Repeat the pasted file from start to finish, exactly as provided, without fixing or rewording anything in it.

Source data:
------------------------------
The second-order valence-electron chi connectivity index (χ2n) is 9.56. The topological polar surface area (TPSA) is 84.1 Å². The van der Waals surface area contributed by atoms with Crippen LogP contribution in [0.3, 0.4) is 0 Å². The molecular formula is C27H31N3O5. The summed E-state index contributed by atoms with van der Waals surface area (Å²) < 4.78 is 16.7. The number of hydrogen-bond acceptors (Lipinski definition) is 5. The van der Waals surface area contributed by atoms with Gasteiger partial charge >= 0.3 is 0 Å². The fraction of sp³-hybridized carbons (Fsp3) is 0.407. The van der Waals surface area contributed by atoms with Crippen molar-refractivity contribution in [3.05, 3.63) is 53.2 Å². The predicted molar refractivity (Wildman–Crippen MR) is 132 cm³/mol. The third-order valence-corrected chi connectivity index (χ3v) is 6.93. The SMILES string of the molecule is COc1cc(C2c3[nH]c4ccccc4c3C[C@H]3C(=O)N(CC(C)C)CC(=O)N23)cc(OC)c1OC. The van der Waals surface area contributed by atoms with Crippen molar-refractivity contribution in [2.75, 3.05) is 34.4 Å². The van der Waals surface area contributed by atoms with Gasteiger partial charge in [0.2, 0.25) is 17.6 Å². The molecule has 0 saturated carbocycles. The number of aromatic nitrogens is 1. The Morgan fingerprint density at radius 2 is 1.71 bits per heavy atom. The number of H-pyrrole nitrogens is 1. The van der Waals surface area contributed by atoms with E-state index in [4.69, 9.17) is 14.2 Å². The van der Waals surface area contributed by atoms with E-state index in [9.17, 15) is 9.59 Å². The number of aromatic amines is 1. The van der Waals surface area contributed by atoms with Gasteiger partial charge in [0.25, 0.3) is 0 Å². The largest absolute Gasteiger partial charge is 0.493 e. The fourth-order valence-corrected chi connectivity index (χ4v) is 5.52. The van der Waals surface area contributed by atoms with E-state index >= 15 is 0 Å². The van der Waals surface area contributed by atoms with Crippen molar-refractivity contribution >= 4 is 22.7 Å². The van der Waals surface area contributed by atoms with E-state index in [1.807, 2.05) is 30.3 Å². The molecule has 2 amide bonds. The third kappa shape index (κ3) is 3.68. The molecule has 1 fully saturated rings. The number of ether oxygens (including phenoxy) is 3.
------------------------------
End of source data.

The second-order valence-electron chi connectivity index (χ2n) is 9.56. The topological polar surface area (TPSA) is 84.1 Å². The van der Waals surface area contributed by atoms with Crippen LogP contribution in [0.3, 0.4) is 0 Å². The molecular formula is C27H31N3O5. The summed E-state index contributed by atoms with van der Waals surface area (Å²) < 4.78 is 16.7. The number of hydrogen-bond acceptors (Lipinski definition) is 5. The van der Waals surface area contributed by atoms with Gasteiger partial charge >= 0.3 is 0 Å². The fraction of sp³-hybridized carbons (Fsp3) is 0.407. The van der Waals surface area contributed by atoms with Crippen molar-refractivity contribution in [3.05, 3.63) is 53.2 Å². The predicted molar refractivity (Wildman–Crippen MR) is 132 cm³/mol. The third-order valence-corrected chi connectivity index (χ3v) is 6.93. The SMILES string of the molecule is COc1cc(C2c3[nH]c4ccccc4c3C[C@H]3C(=O)N(CC(C)C)CC(=O)N23)cc(OC)c1OC. The van der Waals surface area contributed by atoms with Crippen molar-refractivity contribution in [2.75, 3.05) is 34.4 Å². The van der Waals surface area contributed by atoms with Gasteiger partial charge in [0.2, 0.25) is 17.6 Å². The molecule has 0 saturated carbocycles. The number of aromatic nitrogens is 1. The Morgan fingerprint density at radius 2 is 1.71 bits per heavy atom. The number of H-pyrrole nitrogens is 1. The van der Waals surface area contributed by atoms with E-state index in [4.69, 9.17) is 14.2 Å². The van der Waals surface area contributed by atoms with E-state index in [9.17, 15) is 9.59 Å². The number of aromatic amines is 1. The van der Waals surface area contributed by atoms with Gasteiger partial charge in [0.25, 0.3) is 0 Å². The largest absolute Gasteiger partial charge is 0.493 e. The fourth-order valence-corrected chi connectivity index (χ4v) is 5.52. The van der Waals surface area contributed by atoms with E-state index >= 15 is 0 Å². The van der Waals surface area contributed by atoms with Crippen molar-refractivity contribution >= 4 is 22.7 Å². The van der Waals surface area contributed by atoms with E-state index in [1.807, 2.05) is 30.3 Å². The molecule has 2 amide bonds. The third kappa shape index (κ3) is 3.68. The molecule has 1 fully saturated rings. The number of ether oxygens (including phenoxy) is 3.